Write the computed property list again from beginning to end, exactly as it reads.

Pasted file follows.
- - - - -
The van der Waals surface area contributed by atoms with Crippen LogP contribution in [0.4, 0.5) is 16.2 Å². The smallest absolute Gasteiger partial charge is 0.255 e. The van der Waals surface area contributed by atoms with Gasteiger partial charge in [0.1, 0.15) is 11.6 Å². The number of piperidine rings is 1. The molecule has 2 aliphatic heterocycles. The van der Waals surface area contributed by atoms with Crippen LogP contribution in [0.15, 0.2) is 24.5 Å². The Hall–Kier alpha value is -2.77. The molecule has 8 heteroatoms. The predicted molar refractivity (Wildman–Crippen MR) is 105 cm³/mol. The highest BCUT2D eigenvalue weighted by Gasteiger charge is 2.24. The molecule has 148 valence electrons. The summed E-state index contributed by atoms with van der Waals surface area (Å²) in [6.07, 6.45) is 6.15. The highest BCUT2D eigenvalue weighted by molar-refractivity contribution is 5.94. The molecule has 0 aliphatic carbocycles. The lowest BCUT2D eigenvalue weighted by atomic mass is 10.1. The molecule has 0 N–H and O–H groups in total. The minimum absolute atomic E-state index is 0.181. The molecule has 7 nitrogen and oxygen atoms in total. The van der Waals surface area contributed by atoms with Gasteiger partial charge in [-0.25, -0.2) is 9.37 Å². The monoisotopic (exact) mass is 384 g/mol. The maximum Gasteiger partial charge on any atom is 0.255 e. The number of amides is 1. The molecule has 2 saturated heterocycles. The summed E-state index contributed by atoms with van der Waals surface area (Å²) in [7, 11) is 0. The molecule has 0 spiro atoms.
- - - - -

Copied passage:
The van der Waals surface area contributed by atoms with Crippen LogP contribution in [0.4, 0.5) is 16.2 Å². The smallest absolute Gasteiger partial charge is 0.255 e. The van der Waals surface area contributed by atoms with Gasteiger partial charge in [0.1, 0.15) is 11.6 Å². The number of piperidine rings is 1. The molecule has 2 aliphatic heterocycles. The van der Waals surface area contributed by atoms with Crippen LogP contribution in [0.15, 0.2) is 24.5 Å². The Hall–Kier alpha value is -2.77. The molecule has 8 heteroatoms. The predicted molar refractivity (Wildman–Crippen MR) is 105 cm³/mol. The highest BCUT2D eigenvalue weighted by Gasteiger charge is 2.24. The molecule has 148 valence electrons. The summed E-state index contributed by atoms with van der Waals surface area (Å²) in [6.07, 6.45) is 6.15. The highest BCUT2D eigenvalue weighted by molar-refractivity contribution is 5.94. The molecule has 0 aliphatic carbocycles. The lowest BCUT2D eigenvalue weighted by atomic mass is 10.1. The molecule has 0 N–H and O–H groups in total. The minimum absolute atomic E-state index is 0.181. The molecule has 7 nitrogen and oxygen atoms in total. The van der Waals surface area contributed by atoms with Gasteiger partial charge in [-0.25, -0.2) is 9.37 Å². The monoisotopic (exact) mass is 384 g/mol. The maximum Gasteiger partial charge on any atom is 0.255 e. The number of amides is 1. The molecule has 2 saturated heterocycles. The summed E-state index contributed by atoms with van der Waals surface area (Å²) in [7, 11) is 0. The molecule has 0 spiro atoms.